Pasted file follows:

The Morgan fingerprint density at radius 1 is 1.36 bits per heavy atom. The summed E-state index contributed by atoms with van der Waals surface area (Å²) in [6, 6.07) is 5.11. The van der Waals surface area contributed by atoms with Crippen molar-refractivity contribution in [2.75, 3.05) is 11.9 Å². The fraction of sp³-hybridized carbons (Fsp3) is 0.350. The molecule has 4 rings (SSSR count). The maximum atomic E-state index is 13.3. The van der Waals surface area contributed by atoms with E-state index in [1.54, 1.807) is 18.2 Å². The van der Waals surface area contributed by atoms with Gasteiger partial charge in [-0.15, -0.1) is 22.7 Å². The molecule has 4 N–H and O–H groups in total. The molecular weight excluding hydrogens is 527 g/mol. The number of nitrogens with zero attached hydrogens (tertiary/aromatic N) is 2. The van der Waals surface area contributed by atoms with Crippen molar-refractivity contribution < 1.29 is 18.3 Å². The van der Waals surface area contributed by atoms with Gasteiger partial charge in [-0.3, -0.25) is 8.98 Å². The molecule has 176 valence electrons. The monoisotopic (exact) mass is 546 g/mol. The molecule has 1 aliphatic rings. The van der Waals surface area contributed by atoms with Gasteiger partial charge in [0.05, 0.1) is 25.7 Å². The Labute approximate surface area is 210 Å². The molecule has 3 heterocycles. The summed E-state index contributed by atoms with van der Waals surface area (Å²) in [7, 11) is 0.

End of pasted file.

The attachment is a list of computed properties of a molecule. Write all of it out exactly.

The Morgan fingerprint density at radius 1 is 1.36 bits per heavy atom. The summed E-state index contributed by atoms with van der Waals surface area (Å²) in [6, 6.07) is 5.11. The van der Waals surface area contributed by atoms with Crippen molar-refractivity contribution in [2.75, 3.05) is 11.9 Å². The fraction of sp³-hybridized carbons (Fsp3) is 0.350. The molecule has 4 rings (SSSR count). The maximum atomic E-state index is 13.3. The van der Waals surface area contributed by atoms with E-state index in [1.54, 1.807) is 18.2 Å². The van der Waals surface area contributed by atoms with Gasteiger partial charge in [-0.15, -0.1) is 22.7 Å². The molecule has 4 N–H and O–H groups in total. The molecular weight excluding hydrogens is 527 g/mol. The number of nitrogens with zero attached hydrogens (tertiary/aromatic N) is 2. The van der Waals surface area contributed by atoms with Crippen molar-refractivity contribution < 1.29 is 18.3 Å². The van der Waals surface area contributed by atoms with Gasteiger partial charge in [-0.3, -0.25) is 8.98 Å². The molecule has 176 valence electrons. The monoisotopic (exact) mass is 546 g/mol. The molecule has 1 aliphatic rings. The van der Waals surface area contributed by atoms with Gasteiger partial charge in [0.05, 0.1) is 25.7 Å². The Labute approximate surface area is 210 Å². The molecule has 3 heterocycles. The summed E-state index contributed by atoms with van der Waals surface area (Å²) in [7, 11) is 0.